TALLAHASSEE — Behind the scenes, Senate Republicans have found a way to protect one of their own — but it could be at Pinellas County's expense.
In the court-ordered redrawing of Senate districts for upcoming elections, the odd man out is Sen. John Legg of Pasco County, drawn into a district with fellow Sen. Wilton Simpson, who's in line to be Senate president in 2020.
Legg confirmed that he won't run against Simpson, but a new political path emerged for him: He could leave the Senate next November, wait two years, and run for another seat that will be open in 2018. The seat is held by Republican Sen. Jack Latvala of Clearwater, who must leave in 2018 because of term limits.
Legg would have support of a key Senate Republican.
"I will support him in my official capacity," said Senate Majority Leader Bill Galvano, R-Bradenton, who is in line to be Senate president in 2018 and will control fundraising in all Senate races that year. A mere nod from Galvano would send hundreds of thousands of dollars in contributions to Legg's campaign.
The redrawn district includes North Pinellas and part of Pasco. Two-thirds of the district's voters live in Pinellas, including Clearwater, Dunedin, Palm Harbor and Tarpon Springs. The Pasco portion, largely along U.S. 19, includes New Port Richey, Port Richey, Holiday and Hudson.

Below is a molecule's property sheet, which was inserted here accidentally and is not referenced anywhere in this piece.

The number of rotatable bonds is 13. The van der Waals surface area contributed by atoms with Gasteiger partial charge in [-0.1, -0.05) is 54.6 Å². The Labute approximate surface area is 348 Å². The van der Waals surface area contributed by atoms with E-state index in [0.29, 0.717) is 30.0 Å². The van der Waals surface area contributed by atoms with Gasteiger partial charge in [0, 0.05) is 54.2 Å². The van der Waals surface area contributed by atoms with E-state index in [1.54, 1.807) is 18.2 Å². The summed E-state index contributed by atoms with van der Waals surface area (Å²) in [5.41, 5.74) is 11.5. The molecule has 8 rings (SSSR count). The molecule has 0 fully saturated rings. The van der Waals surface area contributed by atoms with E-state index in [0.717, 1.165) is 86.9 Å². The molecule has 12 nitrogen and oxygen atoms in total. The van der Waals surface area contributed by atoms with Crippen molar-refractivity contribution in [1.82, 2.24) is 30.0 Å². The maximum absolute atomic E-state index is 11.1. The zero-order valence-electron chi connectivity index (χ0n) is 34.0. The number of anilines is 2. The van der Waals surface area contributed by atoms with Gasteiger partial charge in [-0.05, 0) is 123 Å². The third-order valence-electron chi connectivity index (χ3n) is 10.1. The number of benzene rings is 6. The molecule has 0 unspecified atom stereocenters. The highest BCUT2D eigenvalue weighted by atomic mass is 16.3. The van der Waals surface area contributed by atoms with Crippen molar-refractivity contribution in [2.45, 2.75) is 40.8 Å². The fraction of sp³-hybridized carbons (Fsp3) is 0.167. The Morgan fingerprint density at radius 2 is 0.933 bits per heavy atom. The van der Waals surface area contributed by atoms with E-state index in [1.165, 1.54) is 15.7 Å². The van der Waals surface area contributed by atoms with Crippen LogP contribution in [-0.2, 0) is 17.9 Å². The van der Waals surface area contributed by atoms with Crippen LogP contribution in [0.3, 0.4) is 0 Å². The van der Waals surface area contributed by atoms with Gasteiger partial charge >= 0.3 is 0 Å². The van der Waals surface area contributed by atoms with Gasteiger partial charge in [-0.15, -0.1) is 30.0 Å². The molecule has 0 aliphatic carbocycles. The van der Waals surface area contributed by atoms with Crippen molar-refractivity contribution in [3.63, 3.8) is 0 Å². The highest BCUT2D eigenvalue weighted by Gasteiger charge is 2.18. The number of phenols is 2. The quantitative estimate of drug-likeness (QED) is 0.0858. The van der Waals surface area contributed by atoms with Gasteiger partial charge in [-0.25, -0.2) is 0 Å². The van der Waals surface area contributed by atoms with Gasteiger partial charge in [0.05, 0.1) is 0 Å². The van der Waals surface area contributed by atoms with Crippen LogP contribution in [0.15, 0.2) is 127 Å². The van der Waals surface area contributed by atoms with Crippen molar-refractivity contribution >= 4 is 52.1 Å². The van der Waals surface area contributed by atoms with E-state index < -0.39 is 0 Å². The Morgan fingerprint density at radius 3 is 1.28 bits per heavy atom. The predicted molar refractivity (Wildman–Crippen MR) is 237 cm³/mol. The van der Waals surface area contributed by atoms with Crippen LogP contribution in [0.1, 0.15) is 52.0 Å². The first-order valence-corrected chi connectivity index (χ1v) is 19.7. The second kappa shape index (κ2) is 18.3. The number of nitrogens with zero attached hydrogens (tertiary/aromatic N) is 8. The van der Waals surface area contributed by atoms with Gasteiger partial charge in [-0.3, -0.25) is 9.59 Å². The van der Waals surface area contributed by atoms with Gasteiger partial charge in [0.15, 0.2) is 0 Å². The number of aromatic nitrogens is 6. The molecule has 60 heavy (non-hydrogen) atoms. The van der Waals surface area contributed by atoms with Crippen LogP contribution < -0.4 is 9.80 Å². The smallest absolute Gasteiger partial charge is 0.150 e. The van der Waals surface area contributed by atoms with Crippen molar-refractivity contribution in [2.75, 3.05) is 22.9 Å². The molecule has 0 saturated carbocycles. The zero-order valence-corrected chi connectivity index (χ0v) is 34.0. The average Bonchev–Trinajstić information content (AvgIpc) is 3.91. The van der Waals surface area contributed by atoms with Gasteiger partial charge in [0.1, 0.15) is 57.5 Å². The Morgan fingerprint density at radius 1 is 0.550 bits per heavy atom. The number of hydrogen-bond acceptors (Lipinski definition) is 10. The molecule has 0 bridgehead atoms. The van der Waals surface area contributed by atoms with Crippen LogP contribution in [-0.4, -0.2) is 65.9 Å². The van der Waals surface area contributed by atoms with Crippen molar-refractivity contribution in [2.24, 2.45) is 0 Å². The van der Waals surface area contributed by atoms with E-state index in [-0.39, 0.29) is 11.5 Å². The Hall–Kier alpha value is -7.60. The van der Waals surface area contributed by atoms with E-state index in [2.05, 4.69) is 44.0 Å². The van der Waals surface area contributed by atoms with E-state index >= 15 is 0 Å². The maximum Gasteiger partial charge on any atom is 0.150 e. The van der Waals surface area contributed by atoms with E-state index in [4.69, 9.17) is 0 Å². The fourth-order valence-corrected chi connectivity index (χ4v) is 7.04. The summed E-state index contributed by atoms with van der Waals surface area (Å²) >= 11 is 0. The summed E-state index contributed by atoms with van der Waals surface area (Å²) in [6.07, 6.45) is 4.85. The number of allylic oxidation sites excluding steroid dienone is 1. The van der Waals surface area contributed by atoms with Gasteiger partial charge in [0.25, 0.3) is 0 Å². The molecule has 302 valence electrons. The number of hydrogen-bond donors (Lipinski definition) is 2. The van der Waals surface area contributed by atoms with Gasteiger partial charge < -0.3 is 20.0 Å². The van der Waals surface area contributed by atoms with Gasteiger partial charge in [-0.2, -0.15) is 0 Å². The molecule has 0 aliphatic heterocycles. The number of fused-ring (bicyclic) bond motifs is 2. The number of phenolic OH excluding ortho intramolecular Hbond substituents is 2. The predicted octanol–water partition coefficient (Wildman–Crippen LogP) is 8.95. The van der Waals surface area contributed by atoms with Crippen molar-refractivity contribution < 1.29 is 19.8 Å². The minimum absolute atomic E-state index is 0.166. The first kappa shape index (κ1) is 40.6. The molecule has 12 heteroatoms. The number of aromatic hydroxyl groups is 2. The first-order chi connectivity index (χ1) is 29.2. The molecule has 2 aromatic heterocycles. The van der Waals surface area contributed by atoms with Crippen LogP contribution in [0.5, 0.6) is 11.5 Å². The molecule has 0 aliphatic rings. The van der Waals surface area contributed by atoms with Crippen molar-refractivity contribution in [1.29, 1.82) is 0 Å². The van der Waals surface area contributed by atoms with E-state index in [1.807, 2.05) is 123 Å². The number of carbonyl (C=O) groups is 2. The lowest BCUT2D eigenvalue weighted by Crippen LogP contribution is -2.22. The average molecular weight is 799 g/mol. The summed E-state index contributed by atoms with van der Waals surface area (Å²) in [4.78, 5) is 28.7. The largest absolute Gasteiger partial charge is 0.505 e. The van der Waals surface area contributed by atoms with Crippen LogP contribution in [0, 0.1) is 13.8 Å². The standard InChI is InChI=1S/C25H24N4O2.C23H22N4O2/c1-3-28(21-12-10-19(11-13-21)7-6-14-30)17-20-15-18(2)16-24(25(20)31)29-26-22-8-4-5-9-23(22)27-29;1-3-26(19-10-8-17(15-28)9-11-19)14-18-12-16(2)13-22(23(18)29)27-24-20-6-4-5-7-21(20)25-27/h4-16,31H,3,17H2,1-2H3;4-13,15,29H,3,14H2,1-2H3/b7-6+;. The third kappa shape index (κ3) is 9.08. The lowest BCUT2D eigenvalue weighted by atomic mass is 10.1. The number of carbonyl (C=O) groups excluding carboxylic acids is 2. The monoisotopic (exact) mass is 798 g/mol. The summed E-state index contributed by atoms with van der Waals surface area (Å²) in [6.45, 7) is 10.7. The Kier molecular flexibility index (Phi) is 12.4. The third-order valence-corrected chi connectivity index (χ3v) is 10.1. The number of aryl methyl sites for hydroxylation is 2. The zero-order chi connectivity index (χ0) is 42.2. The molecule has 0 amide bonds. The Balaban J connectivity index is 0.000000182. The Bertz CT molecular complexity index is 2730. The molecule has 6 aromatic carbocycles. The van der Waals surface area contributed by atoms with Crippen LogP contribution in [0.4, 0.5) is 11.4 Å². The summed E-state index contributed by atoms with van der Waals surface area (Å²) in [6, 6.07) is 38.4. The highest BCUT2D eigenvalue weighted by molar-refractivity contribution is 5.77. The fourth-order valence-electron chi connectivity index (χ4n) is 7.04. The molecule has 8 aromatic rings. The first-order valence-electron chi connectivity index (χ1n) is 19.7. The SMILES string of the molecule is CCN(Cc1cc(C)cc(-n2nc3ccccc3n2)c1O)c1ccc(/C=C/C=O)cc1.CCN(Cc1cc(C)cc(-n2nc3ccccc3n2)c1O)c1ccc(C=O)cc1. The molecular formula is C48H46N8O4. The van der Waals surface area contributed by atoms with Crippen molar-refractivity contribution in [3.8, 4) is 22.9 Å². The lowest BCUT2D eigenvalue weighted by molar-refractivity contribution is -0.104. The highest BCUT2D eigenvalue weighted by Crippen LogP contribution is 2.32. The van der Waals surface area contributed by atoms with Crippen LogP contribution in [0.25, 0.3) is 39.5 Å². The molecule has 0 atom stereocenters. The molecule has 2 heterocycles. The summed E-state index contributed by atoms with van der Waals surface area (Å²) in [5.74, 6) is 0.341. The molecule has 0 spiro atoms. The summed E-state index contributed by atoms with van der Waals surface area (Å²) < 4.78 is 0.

Galvano said his support for Legg was not a deal in return for Legg's decision to not challenge Simpson.
"There's not, in my opinion, a quid pro quo," Galvano said. "He has other options."
Legg said he will take time to make a decision and noted that the new districts aren't final because the Senate can appeal a court ruling.
"You never make a permanent decision based on temporary circumstances," Legg said.
Legg, 40, is an education policy wonk with deep roots in Pasco. One of his closest allies there, Pasco Tax Collector Mike Fasano, said Legg faces big obstacles in trying to win in a Pinellas-based district, and that voters won't like it when they find out senators are trying to choose Latvala's successor.
"People are tired of Tallahassee politicians deciding who's going to represent them. And who decided it? People who don't even live in the county."
Galvano said Legg's location is second to his ability.
"That's what happens when maps change," Galvano said. "I think the competence of the member overcomes their geographical location."
Latvala said it's too early to chart Legg's future. He did not say whether Legg's candidacy for a Pinellas seat was a good idea.
"I don't believe he's made any announcement about what he's doing," Latvala said. "It's a long time until 2018."
Times/Herald staff writer Michael Auslen contributed to this report. Contact Steve Bousquet at [email protected] or (850) 224-7263. Follow @stevebousquet.